This means optimizing cultivation inputs so that high yields are obtained and environmental effects are minimized. Several multinational and national initiatives aiming to improve quality of sea, lake and river water need more accurate information on effective means to decrease contaminants and nutrient discharges to waters and lower their effects, such as cyanobacteria blooms [9�C11].In order to function properly, sensor networks for water monitoring and agriculture normally require a relatively dense deployment of sensors. This leads to applications that monitor mostly local weather and soil characteristics . Agricultural sensor networks have been developed for frost  or crop pest warning . They are also an essential component in more advanced decision support systems (DSS) for crop protection [13,14].
In precision agriculture the studies have been concentrated on spatial data collection through mobile, vehicle embedded sensors or in-situ sensors deployed in the field . Precision irrigation and fertilization and husbandry monitoring systems based on sensor networks have also been developed [1,15]. In water monitoring sensor networks are used for monitoring water quality and hydrology of rivers, lakes and reservoirs and for flood warning [4,5,16�C19].Although sensor networks still struggle with technical problems, such as energy-consumption, unreliability of network access and standard or software mismatches [20�C22], they have already been used for long-term monitoring under harsh outdoor conditions.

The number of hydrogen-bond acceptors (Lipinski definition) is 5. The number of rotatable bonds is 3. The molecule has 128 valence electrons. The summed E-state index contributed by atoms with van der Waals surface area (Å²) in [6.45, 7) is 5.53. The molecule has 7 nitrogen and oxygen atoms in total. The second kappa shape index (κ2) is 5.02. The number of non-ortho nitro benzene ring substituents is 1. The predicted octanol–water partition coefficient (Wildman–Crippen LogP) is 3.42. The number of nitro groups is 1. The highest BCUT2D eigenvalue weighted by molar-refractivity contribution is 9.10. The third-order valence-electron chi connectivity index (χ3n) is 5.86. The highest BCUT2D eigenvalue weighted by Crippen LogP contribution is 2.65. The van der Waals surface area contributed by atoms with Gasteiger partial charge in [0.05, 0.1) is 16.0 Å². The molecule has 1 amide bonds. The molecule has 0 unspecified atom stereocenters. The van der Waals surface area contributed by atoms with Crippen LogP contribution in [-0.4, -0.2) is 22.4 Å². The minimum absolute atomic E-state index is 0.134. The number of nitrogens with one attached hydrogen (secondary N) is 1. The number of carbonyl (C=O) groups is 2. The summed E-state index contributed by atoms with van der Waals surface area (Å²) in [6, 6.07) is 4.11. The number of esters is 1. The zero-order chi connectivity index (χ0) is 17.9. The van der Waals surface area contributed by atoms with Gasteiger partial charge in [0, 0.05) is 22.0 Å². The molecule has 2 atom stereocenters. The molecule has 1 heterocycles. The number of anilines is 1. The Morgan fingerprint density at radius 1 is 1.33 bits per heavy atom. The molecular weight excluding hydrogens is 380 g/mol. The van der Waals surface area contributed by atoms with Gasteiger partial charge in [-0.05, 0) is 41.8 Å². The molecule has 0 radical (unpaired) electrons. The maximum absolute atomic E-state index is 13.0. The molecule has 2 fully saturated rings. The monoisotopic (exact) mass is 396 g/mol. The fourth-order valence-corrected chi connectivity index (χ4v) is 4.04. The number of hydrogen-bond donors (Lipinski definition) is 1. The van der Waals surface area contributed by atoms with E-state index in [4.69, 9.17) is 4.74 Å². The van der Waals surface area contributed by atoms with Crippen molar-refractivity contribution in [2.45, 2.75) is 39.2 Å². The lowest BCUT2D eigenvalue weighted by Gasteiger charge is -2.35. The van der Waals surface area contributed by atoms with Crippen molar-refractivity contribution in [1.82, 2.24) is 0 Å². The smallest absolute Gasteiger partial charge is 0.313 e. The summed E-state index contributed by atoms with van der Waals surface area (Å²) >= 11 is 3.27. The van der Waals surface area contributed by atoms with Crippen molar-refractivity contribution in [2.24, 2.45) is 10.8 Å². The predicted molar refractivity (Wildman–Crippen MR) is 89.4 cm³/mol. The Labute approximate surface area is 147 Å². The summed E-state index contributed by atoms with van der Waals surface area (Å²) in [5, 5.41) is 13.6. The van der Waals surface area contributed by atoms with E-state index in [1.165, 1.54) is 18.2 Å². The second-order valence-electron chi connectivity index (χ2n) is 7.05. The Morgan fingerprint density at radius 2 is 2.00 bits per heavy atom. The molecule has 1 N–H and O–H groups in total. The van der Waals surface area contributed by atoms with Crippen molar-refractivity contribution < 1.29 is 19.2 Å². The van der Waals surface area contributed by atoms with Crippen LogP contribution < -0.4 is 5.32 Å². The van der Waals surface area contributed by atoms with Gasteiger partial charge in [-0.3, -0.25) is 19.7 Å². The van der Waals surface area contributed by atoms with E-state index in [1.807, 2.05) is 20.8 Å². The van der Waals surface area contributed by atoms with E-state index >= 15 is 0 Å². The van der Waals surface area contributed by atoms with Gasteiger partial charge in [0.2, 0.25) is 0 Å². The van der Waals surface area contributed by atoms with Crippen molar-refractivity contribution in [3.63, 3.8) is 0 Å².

They allow monitoring remote, hazardous, dangerous or unwired areas, for instance in the monitoring and warning systems for tsunamis, volcanoes, or seismologic phenomena. The sensor webs, in turn, are an emerging technology, that is not yet in operational use outside the test beds .The sensor networks and sensor Cilengitide webs have a profound effect on the collection and analysis of environmental data. The data is very heterogeneous and may come from different in-situ, mobile or satellite sensors that have different temporal and spatial resolutions that may vary in accuracy and content . Furthermore, the user has less control over data quality, and information needs to be extracted from a large amount of heterogeneous data. This highlights the importance of comprehensive metadata describing the sensors, data, and data quality, as well as the need for effective tools for data mining or other data gathering .
We present here a wireless sensor network (WSN), called SoilWeather, which aims to provide temporally and spatially accurate information, data services and (real-time) applications for water monitoring and agriculture on river basin and farm scales. We evaluate the performance of the network from the data user and network maintainer perspectives, and thus, focus on maintenance and data quality issues as well as applications.